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Researchers like Heckscher are interested in how neural circuits develop and enable organisms to move. “The maggot model gives me a powerful way to ask these questions,” says Heckscher, who was trained as a developmental biologist.

That’s because the “maggot model” is of intermediate size. The creature provides researchers with roughly 10,000 neurons to work with, far more than the classic Caenorhabditis elegans, a roundworm, which offers a mere 300 neurons for scientists to explore, but far fewer than humans’ 100 billion neurons. “An intermediate complexity model, I think, is super powerful for asking questions that people haven’t been able to answer,” says Heckscher. “We think maggots really are the sweet spot now.”

Heckscher says scientists now have a detailed map of all the connections of a maggot brain, a complete picture of all its neurons. That means researchers can see individual synapses, which are the sights of communication between nerve cells. This in turn gives them a snapshot of which neurons could be “talking” to each other.

But for now, scientists don’t truly understand the neural basis of movement, according to Heckscher. It’s known that neurons make muscles contract, but the organization of the circuitry is still poorly understood.

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Maggots can help—in particular, the creation of a tiny maggot highway. As it turns out, maggots crawl in a “really erratic way,” as Heckscher puts it. She places them in tiny channels, essentially little roadways, carved into agar, a gelatinous substance derived from sea algae, so they can move in only one direction.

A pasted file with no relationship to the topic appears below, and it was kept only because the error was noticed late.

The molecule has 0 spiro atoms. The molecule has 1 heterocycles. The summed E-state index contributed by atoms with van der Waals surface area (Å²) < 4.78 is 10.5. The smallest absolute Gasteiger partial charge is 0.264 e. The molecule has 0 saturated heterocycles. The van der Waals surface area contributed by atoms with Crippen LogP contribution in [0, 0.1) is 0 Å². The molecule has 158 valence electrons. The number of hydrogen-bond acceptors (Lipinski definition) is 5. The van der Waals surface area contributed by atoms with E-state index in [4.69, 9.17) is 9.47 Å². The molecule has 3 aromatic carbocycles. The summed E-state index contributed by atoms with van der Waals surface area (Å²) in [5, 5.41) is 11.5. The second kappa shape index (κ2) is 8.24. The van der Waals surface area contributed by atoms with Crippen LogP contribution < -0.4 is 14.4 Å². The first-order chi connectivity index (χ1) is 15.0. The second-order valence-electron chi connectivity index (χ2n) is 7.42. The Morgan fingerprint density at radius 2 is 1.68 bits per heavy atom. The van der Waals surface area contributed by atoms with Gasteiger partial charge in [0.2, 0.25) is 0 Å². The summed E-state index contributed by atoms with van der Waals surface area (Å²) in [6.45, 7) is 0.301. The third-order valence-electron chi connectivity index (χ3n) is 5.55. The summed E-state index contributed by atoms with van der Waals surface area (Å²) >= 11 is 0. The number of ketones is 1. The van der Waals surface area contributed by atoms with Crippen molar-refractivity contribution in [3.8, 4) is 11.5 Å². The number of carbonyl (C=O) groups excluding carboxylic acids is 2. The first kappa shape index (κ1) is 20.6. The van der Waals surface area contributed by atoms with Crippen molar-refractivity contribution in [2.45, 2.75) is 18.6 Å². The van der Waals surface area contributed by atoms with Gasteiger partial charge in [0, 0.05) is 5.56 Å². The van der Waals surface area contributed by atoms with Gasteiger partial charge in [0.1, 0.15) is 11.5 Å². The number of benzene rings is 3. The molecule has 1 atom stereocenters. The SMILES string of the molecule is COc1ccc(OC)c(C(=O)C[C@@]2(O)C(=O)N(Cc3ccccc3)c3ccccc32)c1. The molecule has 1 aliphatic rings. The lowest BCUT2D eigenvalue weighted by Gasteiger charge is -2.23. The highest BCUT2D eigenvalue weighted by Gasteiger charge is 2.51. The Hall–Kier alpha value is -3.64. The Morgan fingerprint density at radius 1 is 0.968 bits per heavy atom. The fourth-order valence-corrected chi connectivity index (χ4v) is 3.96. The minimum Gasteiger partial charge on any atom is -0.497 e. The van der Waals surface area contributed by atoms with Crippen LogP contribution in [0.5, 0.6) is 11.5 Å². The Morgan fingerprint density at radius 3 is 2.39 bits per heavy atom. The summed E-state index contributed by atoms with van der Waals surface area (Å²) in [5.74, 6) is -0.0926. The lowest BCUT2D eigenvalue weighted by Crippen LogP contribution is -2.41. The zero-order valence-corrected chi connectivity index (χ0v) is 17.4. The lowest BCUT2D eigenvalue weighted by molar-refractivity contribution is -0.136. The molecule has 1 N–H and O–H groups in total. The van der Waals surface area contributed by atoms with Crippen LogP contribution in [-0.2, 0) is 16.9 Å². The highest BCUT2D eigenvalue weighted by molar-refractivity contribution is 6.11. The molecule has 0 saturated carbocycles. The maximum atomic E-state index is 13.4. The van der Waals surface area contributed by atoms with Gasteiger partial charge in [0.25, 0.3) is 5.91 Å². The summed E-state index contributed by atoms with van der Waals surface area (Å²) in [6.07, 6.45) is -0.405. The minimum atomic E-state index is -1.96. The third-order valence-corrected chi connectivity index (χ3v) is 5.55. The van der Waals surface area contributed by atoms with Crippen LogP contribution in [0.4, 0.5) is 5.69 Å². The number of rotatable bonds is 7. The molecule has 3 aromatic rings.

“We are really just simplifying their behavioral repertoire so we can get that link between behavior and neurons,” says Heckscher. “One of the great things about maggots as a research tool is that they’re clear, at least in the early stages.” Clear as in transparent. That means Heckscher’s team can put florescent proteins into the maggots to track how they move.

Among other things, Heckscher is trying to see how the maggots’ neurons develop from neural stem cells, undifferentiated cells that can differentiate into specialized cell types, to create networks of neurons that control movement.

“If you can understand that then you can imagine making stem-cell therapies,” Heckscher tells me. She thinks a set of relatively simple rules might evolve time. “There’s this idea that the control of movement is generated through sequential means. I think this component of time and development is going to be really important for sorting out how you get something so complex. You don’t just build it overnight.”

Fly research got its start more than a century ago. The first fly paper was published in 1910 by Thomas H. Morgan at Columbia University, who received the 1933 Nobel Prize in physiology or medicine for his discoveries of the role of the chromosome in heredity.

Now, flies and maggots have become workhorses for understanding diseases and opening the door to mitigating them. Are they gross? Sometimes, yes, when a gaggle of them slurp atop trash or flesh. But when it comes to studying diseases, maggots, as Heckscher says, are “exquisitely built machines”—and refreshingly ideal scientific collaborators.

This article appears courtesy of Object Lessons.